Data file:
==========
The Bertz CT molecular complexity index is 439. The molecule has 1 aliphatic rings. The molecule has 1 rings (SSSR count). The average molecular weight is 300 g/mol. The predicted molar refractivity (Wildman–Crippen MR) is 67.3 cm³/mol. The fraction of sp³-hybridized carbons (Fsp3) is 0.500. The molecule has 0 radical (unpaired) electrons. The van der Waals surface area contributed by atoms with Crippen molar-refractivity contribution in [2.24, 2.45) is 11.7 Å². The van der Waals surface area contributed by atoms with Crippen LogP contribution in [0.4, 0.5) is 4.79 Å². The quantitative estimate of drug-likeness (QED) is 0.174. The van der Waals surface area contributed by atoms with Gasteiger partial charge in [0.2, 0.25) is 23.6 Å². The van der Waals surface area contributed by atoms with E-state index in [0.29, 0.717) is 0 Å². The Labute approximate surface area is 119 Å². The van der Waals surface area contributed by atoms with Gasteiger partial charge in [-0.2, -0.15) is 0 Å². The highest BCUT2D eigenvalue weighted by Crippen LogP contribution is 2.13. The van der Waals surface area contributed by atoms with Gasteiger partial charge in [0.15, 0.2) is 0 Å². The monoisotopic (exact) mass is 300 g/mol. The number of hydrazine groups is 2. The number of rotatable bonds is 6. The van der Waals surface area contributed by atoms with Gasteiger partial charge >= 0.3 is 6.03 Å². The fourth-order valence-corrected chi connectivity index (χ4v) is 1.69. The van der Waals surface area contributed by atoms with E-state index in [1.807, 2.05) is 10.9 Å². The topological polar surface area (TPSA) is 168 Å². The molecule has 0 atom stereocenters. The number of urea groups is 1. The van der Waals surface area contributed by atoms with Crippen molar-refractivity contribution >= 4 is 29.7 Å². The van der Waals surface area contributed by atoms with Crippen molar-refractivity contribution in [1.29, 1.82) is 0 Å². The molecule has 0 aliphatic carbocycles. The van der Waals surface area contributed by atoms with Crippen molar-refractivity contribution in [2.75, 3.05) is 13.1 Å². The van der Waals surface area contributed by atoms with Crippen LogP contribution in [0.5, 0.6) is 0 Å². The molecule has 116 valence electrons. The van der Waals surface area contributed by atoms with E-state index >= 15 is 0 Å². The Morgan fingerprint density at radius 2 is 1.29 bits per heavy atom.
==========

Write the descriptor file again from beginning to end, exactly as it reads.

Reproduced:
The Bertz CT molecular complexity index is 439. The molecule has 1 aliphatic rings. The molecule has 1 rings (SSSR count). The average molecular weight is 300 g/mol. The predicted molar refractivity (Wildman–Crippen MR) is 67.3 cm³/mol. The fraction of sp³-hybridized carbons (Fsp3) is 0.500. The molecule has 0 radical (unpaired) electrons. The van der Waals surface area contributed by atoms with Crippen molar-refractivity contribution in [2.24, 2.45) is 11.7 Å². The van der Waals surface area contributed by atoms with Crippen LogP contribution in [0.4, 0.5) is 4.79 Å². The quantitative estimate of drug-likeness (QED) is 0.174. The van der Waals surface area contributed by atoms with Gasteiger partial charge in [0.2, 0.25) is 23.6 Å². The van der Waals surface area contributed by atoms with E-state index in [0.29, 0.717) is 0 Å². The Labute approximate surface area is 119 Å². The van der Waals surface area contributed by atoms with Gasteiger partial charge in [-0.2, -0.15) is 0 Å². The highest BCUT2D eigenvalue weighted by Crippen LogP contribution is 2.13. The van der Waals surface area contributed by atoms with Gasteiger partial charge in [0.15, 0.2) is 0 Å². The monoisotopic (exact) mass is 300 g/mol. The number of hydrazine groups is 2. The number of rotatable bonds is 6. The van der Waals surface area contributed by atoms with Gasteiger partial charge >= 0.3 is 6.03 Å². The fourth-order valence-corrected chi connectivity index (χ4v) is 1.69. The van der Waals surface area contributed by atoms with E-state index in [1.807, 2.05) is 10.9 Å². The topological polar surface area (TPSA) is 168 Å². The molecule has 0 atom stereocenters. The number of urea groups is 1. The van der Waals surface area contributed by atoms with Crippen molar-refractivity contribution >= 4 is 29.7 Å². The van der Waals surface area contributed by atoms with Crippen molar-refractivity contribution in [1.29, 1.82) is 0 Å². The molecule has 0 aliphatic carbocycles. The van der Waals surface area contributed by atoms with Crippen molar-refractivity contribution in [2.75, 3.05) is 13.1 Å². The van der Waals surface area contributed by atoms with Crippen LogP contribution in [0.5, 0.6) is 0 Å². The molecule has 116 valence electrons. The van der Waals surface area contributed by atoms with E-state index >= 15 is 0 Å². The Morgan fingerprint density at radius 2 is 1.29 bits per heavy atom.